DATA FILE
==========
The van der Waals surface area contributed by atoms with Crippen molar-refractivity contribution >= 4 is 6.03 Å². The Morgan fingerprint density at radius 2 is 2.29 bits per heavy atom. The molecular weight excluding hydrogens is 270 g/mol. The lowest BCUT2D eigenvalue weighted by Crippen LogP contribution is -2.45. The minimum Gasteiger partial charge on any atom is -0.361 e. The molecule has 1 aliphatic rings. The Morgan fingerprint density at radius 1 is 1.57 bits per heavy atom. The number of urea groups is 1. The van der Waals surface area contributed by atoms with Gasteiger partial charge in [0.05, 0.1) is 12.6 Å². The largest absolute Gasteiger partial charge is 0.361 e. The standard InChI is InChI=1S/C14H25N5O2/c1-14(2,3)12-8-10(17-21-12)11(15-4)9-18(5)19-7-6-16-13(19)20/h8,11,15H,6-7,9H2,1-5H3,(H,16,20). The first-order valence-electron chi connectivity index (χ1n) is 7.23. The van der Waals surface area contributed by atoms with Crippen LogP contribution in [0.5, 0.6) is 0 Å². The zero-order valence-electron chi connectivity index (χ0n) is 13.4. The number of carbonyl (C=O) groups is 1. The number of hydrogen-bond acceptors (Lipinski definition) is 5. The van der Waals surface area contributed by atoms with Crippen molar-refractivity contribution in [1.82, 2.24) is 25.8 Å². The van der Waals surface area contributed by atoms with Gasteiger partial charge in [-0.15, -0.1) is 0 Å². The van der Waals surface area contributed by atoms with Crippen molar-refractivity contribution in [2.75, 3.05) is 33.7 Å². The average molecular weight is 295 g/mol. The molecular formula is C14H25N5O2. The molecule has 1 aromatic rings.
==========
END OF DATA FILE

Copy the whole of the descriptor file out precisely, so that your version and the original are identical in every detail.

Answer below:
The van der Waals surface area contributed by atoms with Crippen molar-refractivity contribution >= 4 is 6.03 Å². The Morgan fingerprint density at radius 2 is 2.29 bits per heavy atom. The molecular weight excluding hydrogens is 270 g/mol. The lowest BCUT2D eigenvalue weighted by Crippen LogP contribution is -2.45. The minimum Gasteiger partial charge on any atom is -0.361 e. The molecule has 1 aliphatic rings. The Morgan fingerprint density at radius 1 is 1.57 bits per heavy atom. The number of urea groups is 1. The van der Waals surface area contributed by atoms with Gasteiger partial charge in [0.05, 0.1) is 12.6 Å². The largest absolute Gasteiger partial charge is 0.361 e. The standard InChI is InChI=1S/C14H25N5O2/c1-14(2,3)12-8-10(17-21-12)11(15-4)9-18(5)19-7-6-16-13(19)20/h8,11,15H,6-7,9H2,1-5H3,(H,16,20). The first-order valence-electron chi connectivity index (χ1n) is 7.23. The van der Waals surface area contributed by atoms with Crippen LogP contribution in [0.5, 0.6) is 0 Å². The zero-order valence-electron chi connectivity index (χ0n) is 13.4. The number of carbonyl (C=O) groups is 1. The number of hydrogen-bond acceptors (Lipinski definition) is 5. The van der Waals surface area contributed by atoms with Crippen molar-refractivity contribution in [1.82, 2.24) is 25.8 Å². The van der Waals surface area contributed by atoms with Gasteiger partial charge in [-0.15, -0.1) is 0 Å². The van der Waals surface area contributed by atoms with Crippen molar-refractivity contribution in [2.75, 3.05) is 33.7 Å². The average molecular weight is 295 g/mol. The molecular formula is C14H25N5O2. The molecule has 1 aromatic rings.